Naval History and Heritage Command

Naval History and Heritage Command

Rear Admiral William F. Fullam, Commander, Division Two, United States Pacific Fleet, to Admiral William S. Benson, Chief of Naval Operations

UNITED STATES PACIFIC FLEET

DIVISION TWO

U. S. S. SARATOGA, FLAGSHIP.

8 October, 1917.

My dear Benson:-

          Your letter of October first at hand.1

     Of course, I personally regret leaving the SARATOGA, my eighth Flagship – but “War is Hell,” and we must recognize it.

     I understand the situation perfectly. If the Japanese Navy, Australian Navy and the few English Cruisers on the Coast of South America are active they should practically prevent the possibility of raiders or submarines getting around either Cape into the Pacific. And, therefore, there is no reason why ships like the SARATOGA should not go to the Atlantic, where the demands are clearly paramount.

     In the meantime, I will keep the few ships here in the best possible condition, by sending them to the navy yard frequently; and with the patrol scheme in Mexico, I can hold the situation down.

     As the Mexicans have no navy, I can use colliers and even the Oil Barge, if necessary, to guard our interests in those ports!!

     I can see that if all the South American Republics stampede over to our side, as they may do, the Germans can find no bases for their operations in South America; and we will only have to circumvent them in Mexico and Central America.|2|

     With good Consuls and a well organized Secret Service in Mexico, we can checkmate them here, with the aid of these small ships.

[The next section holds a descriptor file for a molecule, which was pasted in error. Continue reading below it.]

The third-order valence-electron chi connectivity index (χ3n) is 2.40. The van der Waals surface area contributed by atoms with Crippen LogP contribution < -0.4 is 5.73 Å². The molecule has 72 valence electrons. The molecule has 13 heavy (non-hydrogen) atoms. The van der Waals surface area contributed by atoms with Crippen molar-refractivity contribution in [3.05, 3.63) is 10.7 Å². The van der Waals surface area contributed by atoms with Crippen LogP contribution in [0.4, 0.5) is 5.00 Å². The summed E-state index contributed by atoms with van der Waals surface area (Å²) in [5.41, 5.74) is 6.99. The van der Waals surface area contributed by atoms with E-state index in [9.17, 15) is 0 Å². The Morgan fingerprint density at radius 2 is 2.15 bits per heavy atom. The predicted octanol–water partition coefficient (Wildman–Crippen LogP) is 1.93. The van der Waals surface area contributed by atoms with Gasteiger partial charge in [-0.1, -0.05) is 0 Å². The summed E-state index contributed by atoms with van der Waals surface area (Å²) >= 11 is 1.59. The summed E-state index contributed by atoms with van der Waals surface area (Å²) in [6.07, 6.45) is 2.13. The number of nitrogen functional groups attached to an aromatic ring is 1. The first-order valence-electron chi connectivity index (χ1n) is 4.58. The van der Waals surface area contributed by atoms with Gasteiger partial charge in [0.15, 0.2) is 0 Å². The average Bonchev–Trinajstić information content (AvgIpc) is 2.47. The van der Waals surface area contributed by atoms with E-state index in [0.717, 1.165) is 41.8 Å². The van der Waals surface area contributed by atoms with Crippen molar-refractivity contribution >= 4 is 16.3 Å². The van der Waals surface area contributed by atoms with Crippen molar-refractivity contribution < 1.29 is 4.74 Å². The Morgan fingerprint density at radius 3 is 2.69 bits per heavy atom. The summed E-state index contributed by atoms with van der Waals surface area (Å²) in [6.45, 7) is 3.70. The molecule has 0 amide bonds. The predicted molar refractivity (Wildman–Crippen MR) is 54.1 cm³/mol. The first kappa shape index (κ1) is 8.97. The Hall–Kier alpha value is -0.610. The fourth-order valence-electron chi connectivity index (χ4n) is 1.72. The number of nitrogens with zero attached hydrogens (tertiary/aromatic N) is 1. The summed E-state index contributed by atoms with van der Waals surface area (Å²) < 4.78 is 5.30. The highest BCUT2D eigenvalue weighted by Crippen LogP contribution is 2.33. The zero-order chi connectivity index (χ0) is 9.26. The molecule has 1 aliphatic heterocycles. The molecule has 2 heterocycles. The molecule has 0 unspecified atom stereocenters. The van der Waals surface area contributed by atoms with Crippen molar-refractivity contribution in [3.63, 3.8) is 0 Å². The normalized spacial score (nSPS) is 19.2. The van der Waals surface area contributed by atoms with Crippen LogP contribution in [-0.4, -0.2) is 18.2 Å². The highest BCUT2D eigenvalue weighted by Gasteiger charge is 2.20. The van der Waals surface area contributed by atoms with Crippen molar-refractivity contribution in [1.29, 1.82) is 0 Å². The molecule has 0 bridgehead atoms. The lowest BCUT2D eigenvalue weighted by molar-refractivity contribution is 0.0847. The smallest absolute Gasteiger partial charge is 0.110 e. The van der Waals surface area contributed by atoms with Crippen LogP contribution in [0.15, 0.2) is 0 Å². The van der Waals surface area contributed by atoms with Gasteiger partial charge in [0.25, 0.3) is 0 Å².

I have ordered the Oregon to San Diego and will make this my headquarters, as it is the only place under the circumstances.

     I will keep these small ships training Guns’ Crews, and have suggested to Navigation to assign Reserve Officers to them also for practical training.|3|

     My radio, concerning the transfer of submarines, was intended to cover the whole situation in that respect, and to make such suggestions as appeared to be practicable from this end of the line.

     I shall remain on board the SARATOGA until after her target practice and will inspect the Submarine and Training Station at San Pedro next Thursday; and will shift to the Oregon on Friday, October 12th.

     I do hope our Government will consider this Mexican situation and put the screws on all German rascality, and make German merchants in Mexico squeal. They are making money at our expense and using it to help Germany.

Sincerely yours,  

Source Note: Cy, DLC-MSS, William F. Fullam Papers, Box 4. Addressed below close: “Admiral W. S. Benson, U.S.N.,/Chief of Naval Pperations,/Navy Department, Washington, D. C.” Document reference: “WFF/F.”

Footnote 1: This letter has not been located.

Footnote 2: For more on the situation in Latin America, see: Benson to Sims, 20 October 1917.

Footnote 3: That is, the Bureau of Navigation, which was responsible for naval personnel.

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